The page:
There are three funds and three different mandates when people look at the NSIA mandate. Initially, we started with 20 per cent Stabilisation Fund; 40 per cent in Future Generation Fund; and 40 per cent in the Nigeria Infrastructure Fund, with different horizons. The Stabilisation Fund is actually short term and it’s not expected to generate a huge amount of return because is short term you couldn’t instrument. We are expected to liquidate within seven days and make any demand from the federal government. So, short-dated instrument, very liquid, is expected not to earn a huge amount of return. But in 2017, we did about six per cent return on that fund in dollars. The Future Generation Fund is really where we expect to see a lot of returns; that is about 10 years horizon, and it’s across the diversified private equity, public equity, global, local. Also we look at things like other devices like hedge fund asset, commodity investment, real estate investments, all in that fund. That fund returned 8.6 per cent last year in dollars. Now, we expect that fund to really be the engine of the NSIA in terms of generating returns because of the kind of assets invested in. So if you take private equity for example, we tend to double our money in every private equity business we make. So over a period of five, six years we are looking at another return of 15 to 20 per cent in private equity.
In Mambila, we are still at the early stages, a lot of back and forth going on but we are very confident that this we be done.
For us, it is new unlike the second Niger bridge that has been on since 2014. There is a lot of catching up that we need to undertake before we start spending money. The East-West road is also new to us. We only just got involved in it. The one we have mobilized is the Abuja-Kano, Lagos-Ibadan, second Niger bridge. The East-West road, not yet but we will. But don’t forget it is from another ministry, the Ministry of Niger Delta. Unlike these three projects that are under the Ministry of Works. Look, we are finance people, in terms of negotiating this, we must make sure there is risk metrics for each of the contracts are properly mapped out.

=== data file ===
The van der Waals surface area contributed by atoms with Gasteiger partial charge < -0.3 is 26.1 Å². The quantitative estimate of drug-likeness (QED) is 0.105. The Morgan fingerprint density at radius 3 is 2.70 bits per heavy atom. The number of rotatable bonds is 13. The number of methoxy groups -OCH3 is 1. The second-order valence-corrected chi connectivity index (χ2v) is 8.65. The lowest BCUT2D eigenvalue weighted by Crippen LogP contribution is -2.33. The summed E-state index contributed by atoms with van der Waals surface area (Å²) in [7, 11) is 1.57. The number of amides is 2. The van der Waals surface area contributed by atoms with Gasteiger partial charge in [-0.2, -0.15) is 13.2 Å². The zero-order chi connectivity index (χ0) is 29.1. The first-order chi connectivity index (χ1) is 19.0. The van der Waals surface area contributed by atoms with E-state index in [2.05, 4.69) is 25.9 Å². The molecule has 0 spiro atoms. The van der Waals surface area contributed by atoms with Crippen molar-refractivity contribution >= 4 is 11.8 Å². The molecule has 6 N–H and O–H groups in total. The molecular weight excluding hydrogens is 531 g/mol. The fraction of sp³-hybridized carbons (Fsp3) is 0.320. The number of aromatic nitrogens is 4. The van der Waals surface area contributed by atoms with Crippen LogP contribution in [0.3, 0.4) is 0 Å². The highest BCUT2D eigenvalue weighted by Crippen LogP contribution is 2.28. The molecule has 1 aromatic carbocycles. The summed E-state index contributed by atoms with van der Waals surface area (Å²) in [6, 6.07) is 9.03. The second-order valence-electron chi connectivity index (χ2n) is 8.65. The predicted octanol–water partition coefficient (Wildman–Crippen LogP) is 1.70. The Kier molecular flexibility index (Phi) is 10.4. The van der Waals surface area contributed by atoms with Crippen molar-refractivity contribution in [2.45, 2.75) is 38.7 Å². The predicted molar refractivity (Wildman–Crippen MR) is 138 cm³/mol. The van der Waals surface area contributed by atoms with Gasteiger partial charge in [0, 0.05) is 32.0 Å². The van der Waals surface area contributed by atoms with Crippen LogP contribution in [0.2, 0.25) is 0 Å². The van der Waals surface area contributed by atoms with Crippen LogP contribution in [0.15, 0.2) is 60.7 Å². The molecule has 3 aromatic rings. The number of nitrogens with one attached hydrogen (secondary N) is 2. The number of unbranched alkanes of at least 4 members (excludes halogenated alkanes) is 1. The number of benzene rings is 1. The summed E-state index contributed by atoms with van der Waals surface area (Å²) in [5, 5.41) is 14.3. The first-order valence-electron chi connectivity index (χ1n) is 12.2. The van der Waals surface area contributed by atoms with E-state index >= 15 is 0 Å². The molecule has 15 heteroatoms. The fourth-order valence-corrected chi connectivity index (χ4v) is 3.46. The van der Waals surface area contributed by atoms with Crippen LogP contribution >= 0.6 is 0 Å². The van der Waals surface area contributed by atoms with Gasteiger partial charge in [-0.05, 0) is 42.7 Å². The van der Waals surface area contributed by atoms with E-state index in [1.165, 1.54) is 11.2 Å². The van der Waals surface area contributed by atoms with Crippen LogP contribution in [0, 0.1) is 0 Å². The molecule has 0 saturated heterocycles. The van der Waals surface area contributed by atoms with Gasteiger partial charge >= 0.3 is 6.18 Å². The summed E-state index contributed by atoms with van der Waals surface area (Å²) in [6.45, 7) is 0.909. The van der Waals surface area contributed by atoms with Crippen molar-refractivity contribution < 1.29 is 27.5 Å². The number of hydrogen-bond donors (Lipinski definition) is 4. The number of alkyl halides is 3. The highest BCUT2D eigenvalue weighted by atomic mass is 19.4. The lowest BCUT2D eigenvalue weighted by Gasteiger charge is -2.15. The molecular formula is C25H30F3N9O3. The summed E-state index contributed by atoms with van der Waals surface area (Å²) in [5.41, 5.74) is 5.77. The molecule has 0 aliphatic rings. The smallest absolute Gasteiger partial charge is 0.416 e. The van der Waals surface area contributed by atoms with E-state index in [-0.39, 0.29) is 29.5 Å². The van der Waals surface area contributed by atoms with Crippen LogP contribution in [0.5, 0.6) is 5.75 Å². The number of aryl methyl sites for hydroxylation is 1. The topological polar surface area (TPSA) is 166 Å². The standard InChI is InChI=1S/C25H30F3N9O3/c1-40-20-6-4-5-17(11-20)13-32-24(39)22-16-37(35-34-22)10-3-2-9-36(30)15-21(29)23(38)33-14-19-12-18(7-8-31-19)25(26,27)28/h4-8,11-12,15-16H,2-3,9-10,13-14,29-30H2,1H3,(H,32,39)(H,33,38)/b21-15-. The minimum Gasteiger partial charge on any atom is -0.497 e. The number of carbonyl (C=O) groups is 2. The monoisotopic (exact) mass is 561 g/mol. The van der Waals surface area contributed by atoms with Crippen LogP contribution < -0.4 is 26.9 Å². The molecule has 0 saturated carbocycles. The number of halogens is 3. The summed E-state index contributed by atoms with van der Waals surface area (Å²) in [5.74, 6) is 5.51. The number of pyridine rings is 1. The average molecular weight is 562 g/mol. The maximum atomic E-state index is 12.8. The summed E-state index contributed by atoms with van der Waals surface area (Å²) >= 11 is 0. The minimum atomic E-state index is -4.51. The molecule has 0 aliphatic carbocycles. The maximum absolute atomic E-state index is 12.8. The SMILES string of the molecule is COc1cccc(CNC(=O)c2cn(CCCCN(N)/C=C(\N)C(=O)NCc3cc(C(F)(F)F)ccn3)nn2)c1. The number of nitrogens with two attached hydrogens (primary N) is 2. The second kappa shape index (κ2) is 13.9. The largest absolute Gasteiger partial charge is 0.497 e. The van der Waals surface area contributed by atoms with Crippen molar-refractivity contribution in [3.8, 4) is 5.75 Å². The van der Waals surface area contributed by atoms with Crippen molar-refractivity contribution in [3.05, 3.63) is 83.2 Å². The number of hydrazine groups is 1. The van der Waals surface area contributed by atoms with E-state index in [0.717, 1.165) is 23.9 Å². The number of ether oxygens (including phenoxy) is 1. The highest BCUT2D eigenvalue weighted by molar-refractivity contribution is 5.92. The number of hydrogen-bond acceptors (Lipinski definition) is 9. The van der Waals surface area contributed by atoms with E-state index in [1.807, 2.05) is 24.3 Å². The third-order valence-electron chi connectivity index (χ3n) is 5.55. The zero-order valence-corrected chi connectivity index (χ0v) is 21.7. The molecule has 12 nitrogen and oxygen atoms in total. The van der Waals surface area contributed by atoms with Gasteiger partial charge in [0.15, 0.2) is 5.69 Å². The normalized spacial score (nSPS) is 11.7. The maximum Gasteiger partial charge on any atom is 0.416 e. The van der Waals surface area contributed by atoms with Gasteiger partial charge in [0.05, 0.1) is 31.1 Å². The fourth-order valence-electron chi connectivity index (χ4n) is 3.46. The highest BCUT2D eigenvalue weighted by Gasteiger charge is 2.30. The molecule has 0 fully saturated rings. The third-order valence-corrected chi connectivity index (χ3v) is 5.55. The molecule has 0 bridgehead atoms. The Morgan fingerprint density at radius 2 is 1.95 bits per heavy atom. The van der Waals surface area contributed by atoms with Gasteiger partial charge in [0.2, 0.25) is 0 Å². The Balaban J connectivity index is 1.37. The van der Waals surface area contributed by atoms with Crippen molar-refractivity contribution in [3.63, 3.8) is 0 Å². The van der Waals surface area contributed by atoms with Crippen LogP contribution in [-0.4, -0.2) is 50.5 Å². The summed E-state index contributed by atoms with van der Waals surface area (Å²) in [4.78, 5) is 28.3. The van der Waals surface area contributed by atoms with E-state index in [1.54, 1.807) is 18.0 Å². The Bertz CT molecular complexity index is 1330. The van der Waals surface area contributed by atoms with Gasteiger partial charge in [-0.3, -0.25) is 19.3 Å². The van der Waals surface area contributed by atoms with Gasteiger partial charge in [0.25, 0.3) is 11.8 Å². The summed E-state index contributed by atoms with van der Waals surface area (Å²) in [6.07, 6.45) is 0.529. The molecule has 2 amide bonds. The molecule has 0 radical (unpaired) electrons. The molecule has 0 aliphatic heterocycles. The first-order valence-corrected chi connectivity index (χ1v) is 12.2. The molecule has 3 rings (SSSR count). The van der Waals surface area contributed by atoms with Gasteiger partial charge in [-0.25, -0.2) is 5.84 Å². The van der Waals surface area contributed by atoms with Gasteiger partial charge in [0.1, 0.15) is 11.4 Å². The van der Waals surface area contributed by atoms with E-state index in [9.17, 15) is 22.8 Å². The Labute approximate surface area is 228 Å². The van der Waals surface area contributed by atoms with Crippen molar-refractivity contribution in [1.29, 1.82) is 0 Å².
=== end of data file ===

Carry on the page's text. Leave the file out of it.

Trust me, that takes time. We spend a lot on lawyers, on our own people, we actually sit down and make sure the projects are properly outlined, so we know what it takes. We also bring our own engineers on site in addition to the Ministry of Works officials, who also help us in certifying any payment. As you can tell, that is a good process that surpasses any form of audit. The general complain I hear is that we are slow and this why we are slow because we need to be very careful. At the end of the day, it is your money and we need to spend it judiciously.
That element of our work agnostic to politics because at the end of the day we are not elected we are appointed to do a certain piece of work and we make sure we do it properly.
NSIA fund status
In terms of asset contributed to the fund, so far we have asset to fund to the tune of $1.5 billion. We have had returns over the last past years, we have been profitable five years in a row but the returns are on top of what we have contributed to the government. So $1.5 billon is the actual size of the contributions to the fund. Now, there are also third party funds that we manage on behalf of various agencies of government and also on behalf of the government. There was $350 million that we manage for NBET, that mandate expired at the end of July 2018 and we returned the fund at the end of August 2018. Then, we also have $650 million which we manage as part of the Presidential Infrastructure Development Fund, again, funds that are not really part of the NSIA shareholder funds. If you look at the NHIS Shareholder fund, all together it’s roughly about $1.5 billion of contributions. Last year, we made profit of $95 million, a year before we made over $130 million of profit. So, it’s been quite accreting. In terms of the status today, we are roughly at about $1.8 billion.
NSIA-LUTH Cancer Center